US 4480267 A
The use of a field interpolation circuit which interpolates by means of equal amplitudes of the information from two successive fields results in a television line standard doubler capable of furnishing a very good picture quality.
1. A line standard conversion circuit for converting an interlaced television signal having a given number of lines per picture into a converted television signal having substantially double the number of lines per picture while maintaining the field frequency, said conversion circuit having a converter and a field interpolation circuit coupled to the converter for obtaining practically equal amplitudes of the information from each of two successive fields of the television signal to be converted into each of the lines of the converted television signal, wherein said field interpolation circuit includes a line averaging circuit which comprises a circuit for combining the sum of the amplitudes of the information from consecutive lines in one field with the sum of the amplitudes of the information from consecutive lines in a successive field which lines would interlace with said lines from said one field, the summed amplitude of the information from said one field being substantially equal to the summed amplitude of the information from said successive field, wherein the amplitude values of the signals of different lines in a first field are made to contribute to the sum in a first fixed ratio while the amplitude values of the signals of different lines in a second field are made to contribute to the sum in a second and different fixed ratio, the sum of the coefficients in said first fixed ratio being equal to the sum of the coefficients in said second fixed ratio.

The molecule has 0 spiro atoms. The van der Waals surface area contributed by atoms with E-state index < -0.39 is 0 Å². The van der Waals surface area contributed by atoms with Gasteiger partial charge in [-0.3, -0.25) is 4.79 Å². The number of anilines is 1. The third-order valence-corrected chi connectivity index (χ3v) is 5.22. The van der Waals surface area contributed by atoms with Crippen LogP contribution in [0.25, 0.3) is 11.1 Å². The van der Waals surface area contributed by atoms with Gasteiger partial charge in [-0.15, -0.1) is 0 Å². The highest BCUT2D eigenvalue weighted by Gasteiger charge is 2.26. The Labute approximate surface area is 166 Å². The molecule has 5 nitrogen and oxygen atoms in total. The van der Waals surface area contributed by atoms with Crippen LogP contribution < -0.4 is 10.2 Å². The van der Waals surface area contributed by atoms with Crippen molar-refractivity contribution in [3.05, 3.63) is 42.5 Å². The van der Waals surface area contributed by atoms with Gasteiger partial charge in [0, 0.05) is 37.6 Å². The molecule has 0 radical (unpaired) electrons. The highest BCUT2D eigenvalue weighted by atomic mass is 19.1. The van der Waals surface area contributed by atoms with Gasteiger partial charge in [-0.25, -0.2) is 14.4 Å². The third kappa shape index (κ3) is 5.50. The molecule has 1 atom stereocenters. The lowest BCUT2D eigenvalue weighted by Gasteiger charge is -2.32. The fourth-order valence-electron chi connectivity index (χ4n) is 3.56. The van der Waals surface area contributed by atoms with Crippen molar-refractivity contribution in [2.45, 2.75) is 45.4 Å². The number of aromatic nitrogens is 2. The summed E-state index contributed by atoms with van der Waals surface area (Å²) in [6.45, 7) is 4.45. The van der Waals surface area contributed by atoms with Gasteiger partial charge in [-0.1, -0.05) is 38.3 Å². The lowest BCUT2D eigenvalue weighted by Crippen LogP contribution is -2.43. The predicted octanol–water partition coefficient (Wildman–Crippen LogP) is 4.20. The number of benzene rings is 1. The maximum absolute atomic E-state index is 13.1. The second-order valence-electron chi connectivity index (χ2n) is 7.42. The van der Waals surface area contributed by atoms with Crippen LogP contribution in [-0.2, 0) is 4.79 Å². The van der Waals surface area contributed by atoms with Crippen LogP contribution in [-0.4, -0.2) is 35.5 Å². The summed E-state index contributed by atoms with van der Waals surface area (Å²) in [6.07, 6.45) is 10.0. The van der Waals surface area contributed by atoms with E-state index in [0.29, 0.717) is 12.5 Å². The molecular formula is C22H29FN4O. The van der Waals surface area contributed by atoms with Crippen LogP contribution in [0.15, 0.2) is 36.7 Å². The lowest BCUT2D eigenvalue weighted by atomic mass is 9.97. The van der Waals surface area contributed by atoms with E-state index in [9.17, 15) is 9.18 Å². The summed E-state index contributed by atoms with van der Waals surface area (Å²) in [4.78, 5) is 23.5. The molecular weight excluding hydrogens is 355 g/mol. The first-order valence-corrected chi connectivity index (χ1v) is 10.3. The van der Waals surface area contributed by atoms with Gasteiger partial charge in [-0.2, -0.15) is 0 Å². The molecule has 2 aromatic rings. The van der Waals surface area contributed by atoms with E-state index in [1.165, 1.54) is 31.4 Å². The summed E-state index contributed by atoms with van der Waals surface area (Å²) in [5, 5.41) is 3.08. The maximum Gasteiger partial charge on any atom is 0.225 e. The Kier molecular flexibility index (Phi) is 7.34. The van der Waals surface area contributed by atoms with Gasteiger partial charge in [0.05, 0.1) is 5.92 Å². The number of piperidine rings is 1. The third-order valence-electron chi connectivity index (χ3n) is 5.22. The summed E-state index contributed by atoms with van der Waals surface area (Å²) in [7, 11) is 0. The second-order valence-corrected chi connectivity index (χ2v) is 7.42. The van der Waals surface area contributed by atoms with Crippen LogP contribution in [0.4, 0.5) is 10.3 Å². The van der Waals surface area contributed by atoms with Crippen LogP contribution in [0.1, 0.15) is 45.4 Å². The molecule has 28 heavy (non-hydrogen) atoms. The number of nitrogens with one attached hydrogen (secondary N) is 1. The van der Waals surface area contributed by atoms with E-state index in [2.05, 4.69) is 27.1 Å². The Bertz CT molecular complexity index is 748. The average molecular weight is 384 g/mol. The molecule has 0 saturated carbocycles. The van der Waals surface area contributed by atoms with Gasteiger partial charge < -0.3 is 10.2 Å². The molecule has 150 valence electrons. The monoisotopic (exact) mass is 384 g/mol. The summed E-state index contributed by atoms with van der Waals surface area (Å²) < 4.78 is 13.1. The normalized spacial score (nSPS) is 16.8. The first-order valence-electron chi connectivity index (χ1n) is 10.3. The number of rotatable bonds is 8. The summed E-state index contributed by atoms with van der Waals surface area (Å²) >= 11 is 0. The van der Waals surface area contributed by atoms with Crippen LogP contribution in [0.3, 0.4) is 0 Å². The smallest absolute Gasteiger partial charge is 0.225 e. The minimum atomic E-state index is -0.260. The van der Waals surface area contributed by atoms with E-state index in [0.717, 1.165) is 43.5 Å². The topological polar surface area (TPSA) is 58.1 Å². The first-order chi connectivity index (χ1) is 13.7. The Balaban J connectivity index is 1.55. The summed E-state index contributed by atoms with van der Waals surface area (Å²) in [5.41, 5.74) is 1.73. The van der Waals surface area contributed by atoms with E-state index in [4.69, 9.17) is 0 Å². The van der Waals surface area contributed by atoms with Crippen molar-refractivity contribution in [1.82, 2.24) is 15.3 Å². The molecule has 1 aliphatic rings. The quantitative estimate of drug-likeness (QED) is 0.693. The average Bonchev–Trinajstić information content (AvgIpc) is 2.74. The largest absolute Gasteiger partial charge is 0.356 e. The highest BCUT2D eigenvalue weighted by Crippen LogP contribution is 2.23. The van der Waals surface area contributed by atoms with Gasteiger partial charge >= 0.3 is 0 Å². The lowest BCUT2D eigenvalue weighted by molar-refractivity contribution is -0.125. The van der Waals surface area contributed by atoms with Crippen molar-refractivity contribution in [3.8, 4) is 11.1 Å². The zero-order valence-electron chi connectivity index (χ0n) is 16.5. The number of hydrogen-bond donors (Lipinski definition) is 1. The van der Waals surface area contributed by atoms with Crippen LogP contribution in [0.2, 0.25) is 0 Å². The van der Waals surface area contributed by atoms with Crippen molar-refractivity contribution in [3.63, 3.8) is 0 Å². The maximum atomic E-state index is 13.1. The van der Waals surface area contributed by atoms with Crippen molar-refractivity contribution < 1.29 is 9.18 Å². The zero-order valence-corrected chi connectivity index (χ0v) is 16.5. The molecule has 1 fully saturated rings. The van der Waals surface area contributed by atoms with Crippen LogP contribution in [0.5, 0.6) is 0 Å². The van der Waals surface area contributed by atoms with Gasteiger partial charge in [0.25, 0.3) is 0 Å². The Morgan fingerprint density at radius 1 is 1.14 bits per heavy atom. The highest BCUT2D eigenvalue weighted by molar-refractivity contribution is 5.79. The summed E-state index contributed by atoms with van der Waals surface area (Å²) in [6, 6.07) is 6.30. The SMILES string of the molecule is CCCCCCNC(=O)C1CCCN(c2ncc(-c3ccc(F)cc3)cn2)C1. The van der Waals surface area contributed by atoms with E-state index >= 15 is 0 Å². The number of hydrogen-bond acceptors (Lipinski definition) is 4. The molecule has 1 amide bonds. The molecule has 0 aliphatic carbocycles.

2. A line standard conversion circuit as claimed in claim 1 wherein in a first field period, a first, third and fifth line from said first field contribute in said first fixed ratio and a second and fourth line of said second field contribute in said second fixed ratio and wherein in a next field period, a first, third and fifth line of the second field contribute in a reverse sequence of the first fixed ratio while a second and fourth line of a third field contribute in a reverse sequence of the second fixed ratio.
3. A line standard conversion circuit as claimed in claim 2, wherein said first fixed ratio is (-1):(12):(-3) and said second fixed ratio is (0):(8).
4. A line standard conversion circuit as claimed in claims 2 or 3 wherein said field interpolation circuit further comprises a field delay circuit, a line delay circuit and a combining circuit, an output and an input of the field delay circuit along with an output of the line delay circuit each being coupled to an input of the combining circuit, an output of the combining circuit being coupled to an input of the line averaging circuit.